Read our full Huawei Mate X2 review6
A superb follow-up to one of 2019's best smartphones. The Huawei P40 Pro excels in every area, offering top-tier performance, with 5G and WiFi 6 networking technologies, superb battery life and fast charging, a stupendous camera setup on both the front and back, plus an eye-catching 90Hz 'Overflow' display.
For everything the P40 Pro brings to the table, though, the experience is tarnished by the absence of Google Mobile Services and the workarounds needed to make the phone as easy or as enjoyable to use without GMS aren't all that accessible to the average user.
The P50 Pro's delayed launch outside of China also makes the P40 Pro one of the best P-Series phones you can buy internationally, although the P50 Pro is coming, and soon, which might shake up this chart, somewhat.
Read our full Huawei P40 Pro review7
The Mate 40 Pro boasts fantastic hardware and takes incredible photos and videos – potentially the best out there when it launched. It also totes a gorgeous eye-catching design and top-tier performance, but all of this praise is moot if you're looking to buy this device for use outside of China.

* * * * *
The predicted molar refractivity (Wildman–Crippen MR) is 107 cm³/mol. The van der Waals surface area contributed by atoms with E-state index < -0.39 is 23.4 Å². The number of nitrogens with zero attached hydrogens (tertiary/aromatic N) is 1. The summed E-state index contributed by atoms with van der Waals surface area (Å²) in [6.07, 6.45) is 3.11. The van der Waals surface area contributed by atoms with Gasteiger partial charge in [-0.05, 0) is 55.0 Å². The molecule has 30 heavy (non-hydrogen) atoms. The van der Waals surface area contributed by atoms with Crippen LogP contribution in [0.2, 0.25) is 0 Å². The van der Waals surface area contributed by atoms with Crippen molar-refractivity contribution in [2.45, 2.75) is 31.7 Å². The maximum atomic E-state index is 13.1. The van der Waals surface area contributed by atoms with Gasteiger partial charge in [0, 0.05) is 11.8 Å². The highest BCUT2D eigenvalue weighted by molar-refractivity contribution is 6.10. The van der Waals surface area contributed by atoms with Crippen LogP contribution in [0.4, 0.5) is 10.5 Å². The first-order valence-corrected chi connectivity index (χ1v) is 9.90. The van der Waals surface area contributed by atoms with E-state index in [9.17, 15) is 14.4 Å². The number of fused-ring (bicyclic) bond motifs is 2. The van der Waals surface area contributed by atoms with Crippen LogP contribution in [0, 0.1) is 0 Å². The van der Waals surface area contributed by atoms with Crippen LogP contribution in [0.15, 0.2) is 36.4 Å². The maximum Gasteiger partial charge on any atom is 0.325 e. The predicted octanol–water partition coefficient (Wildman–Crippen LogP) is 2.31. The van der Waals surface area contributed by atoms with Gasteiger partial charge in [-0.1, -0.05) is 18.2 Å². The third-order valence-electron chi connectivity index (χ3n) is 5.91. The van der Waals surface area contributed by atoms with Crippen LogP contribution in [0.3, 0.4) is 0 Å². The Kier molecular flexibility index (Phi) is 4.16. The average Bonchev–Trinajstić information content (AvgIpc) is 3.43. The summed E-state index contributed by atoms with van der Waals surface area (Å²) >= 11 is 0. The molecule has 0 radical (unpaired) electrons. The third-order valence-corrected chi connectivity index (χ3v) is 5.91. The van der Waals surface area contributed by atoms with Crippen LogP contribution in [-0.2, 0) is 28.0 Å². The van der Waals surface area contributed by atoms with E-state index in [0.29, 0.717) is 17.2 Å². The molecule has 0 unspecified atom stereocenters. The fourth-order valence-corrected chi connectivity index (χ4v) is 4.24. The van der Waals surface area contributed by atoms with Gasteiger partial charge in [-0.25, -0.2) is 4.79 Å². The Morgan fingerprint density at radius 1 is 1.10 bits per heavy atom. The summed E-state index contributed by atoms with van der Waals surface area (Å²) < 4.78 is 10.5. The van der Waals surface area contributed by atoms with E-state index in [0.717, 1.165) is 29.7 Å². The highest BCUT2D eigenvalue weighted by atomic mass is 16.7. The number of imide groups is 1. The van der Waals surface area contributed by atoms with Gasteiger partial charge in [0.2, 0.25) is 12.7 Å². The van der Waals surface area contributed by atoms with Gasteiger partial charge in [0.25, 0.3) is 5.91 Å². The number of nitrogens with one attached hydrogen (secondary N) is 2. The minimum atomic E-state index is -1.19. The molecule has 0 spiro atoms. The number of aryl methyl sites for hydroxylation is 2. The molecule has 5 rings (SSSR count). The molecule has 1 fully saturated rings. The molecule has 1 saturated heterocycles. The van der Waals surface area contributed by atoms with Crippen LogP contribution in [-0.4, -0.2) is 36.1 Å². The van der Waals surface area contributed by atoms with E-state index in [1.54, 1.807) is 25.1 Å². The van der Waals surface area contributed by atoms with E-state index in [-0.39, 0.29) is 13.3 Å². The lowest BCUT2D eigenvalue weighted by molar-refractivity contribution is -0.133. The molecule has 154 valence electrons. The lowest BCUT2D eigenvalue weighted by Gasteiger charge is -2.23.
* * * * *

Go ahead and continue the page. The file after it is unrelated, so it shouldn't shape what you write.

The situation with apps means that warnings are plastered all over the place. Even Huawei’s own site forces you to click an 'Agree' button on a warning message relating to GMS' absence before you can buy one.
As such, while we'd love to recommend the Mate 40 Pro wholeheartedly, like its predecessor, there's still too much missing from the software experience that Huawei won't be able to fix on its own.
Read our full Huawei Mate 40 Pro review8
The P40 is a great bit of the kit that, although missing out on some of the high-end features of the Pro and Pro+ variants, can still take on most 2020 flagships, in terms of photography and raw performance; beating the likes of the Galaxy S20 Ultra in most benchmark tests.
It's also a good-looking smartphone with an eye-catching matte glass finish on the rear that leaves a soft-touch sheen, plus there's a bright, crisp 6.1in OLED display to enjoy too.
Of course, the real issue is the lack of Google Play services. Huawei has undercut its rivals, offering a significant saving on flagship-level hardware, but you won't be able to properly access apps like Google Maps and YouTube.